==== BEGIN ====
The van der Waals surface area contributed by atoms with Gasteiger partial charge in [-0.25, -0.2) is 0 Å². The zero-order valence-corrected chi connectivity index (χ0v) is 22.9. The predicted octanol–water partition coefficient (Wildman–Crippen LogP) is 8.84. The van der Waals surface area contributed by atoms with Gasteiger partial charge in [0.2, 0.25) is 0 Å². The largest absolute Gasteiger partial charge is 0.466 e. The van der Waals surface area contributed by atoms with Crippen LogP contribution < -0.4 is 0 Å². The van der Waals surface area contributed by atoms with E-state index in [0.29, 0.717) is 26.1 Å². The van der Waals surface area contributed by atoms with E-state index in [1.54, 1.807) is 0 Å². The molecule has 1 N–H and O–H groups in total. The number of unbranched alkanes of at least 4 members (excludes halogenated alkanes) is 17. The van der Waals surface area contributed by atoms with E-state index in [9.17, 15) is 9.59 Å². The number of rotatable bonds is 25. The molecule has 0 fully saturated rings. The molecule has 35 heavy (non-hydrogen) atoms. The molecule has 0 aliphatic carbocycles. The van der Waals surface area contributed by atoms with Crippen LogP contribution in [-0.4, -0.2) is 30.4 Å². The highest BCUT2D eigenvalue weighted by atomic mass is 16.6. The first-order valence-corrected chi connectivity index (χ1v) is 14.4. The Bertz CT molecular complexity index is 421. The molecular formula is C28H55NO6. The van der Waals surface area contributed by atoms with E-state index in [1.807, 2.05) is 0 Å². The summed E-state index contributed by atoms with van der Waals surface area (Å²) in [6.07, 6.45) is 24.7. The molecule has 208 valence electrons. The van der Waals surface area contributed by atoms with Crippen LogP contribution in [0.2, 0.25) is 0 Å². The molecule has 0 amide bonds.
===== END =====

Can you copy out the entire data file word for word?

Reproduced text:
The van der Waals surface area contributed by atoms with Gasteiger partial charge in [-0.25, -0.2) is 0 Å². The zero-order valence-corrected chi connectivity index (χ0v) is 22.9. The predicted octanol–water partition coefficient (Wildman–Crippen LogP) is 8.84. The van der Waals surface area contributed by atoms with Gasteiger partial charge in [0.2, 0.25) is 0 Å². The largest absolute Gasteiger partial charge is 0.466 e. The van der Waals surface area contributed by atoms with Crippen LogP contribution < -0.4 is 0 Å². The van der Waals surface area contributed by atoms with E-state index in [0.29, 0.717) is 26.1 Å². The van der Waals surface area contributed by atoms with E-state index in [1.54, 1.807) is 0 Å². The molecule has 1 N–H and O–H groups in total. The number of unbranched alkanes of at least 4 members (excludes halogenated alkanes) is 17. The van der Waals surface area contributed by atoms with E-state index in [9.17, 15) is 9.59 Å². The number of rotatable bonds is 25. The molecule has 0 fully saturated rings. The molecule has 35 heavy (non-hydrogen) atoms. The molecule has 0 aliphatic carbocycles. The van der Waals surface area contributed by atoms with Crippen LogP contribution in [-0.4, -0.2) is 30.4 Å². The highest BCUT2D eigenvalue weighted by atomic mass is 16.6. The first-order valence-corrected chi connectivity index (χ1v) is 14.4. The Bertz CT molecular complexity index is 421. The molecular formula is C28H55NO6. The van der Waals surface area contributed by atoms with E-state index in [1.807, 2.05) is 0 Å². The summed E-state index contributed by atoms with van der Waals surface area (Å²) in [6.07, 6.45) is 24.7. The molecule has 208 valence electrons. The van der Waals surface area contributed by atoms with Crippen LogP contribution in [0.2, 0.25) is 0 Å². The molecule has 0 amide bonds.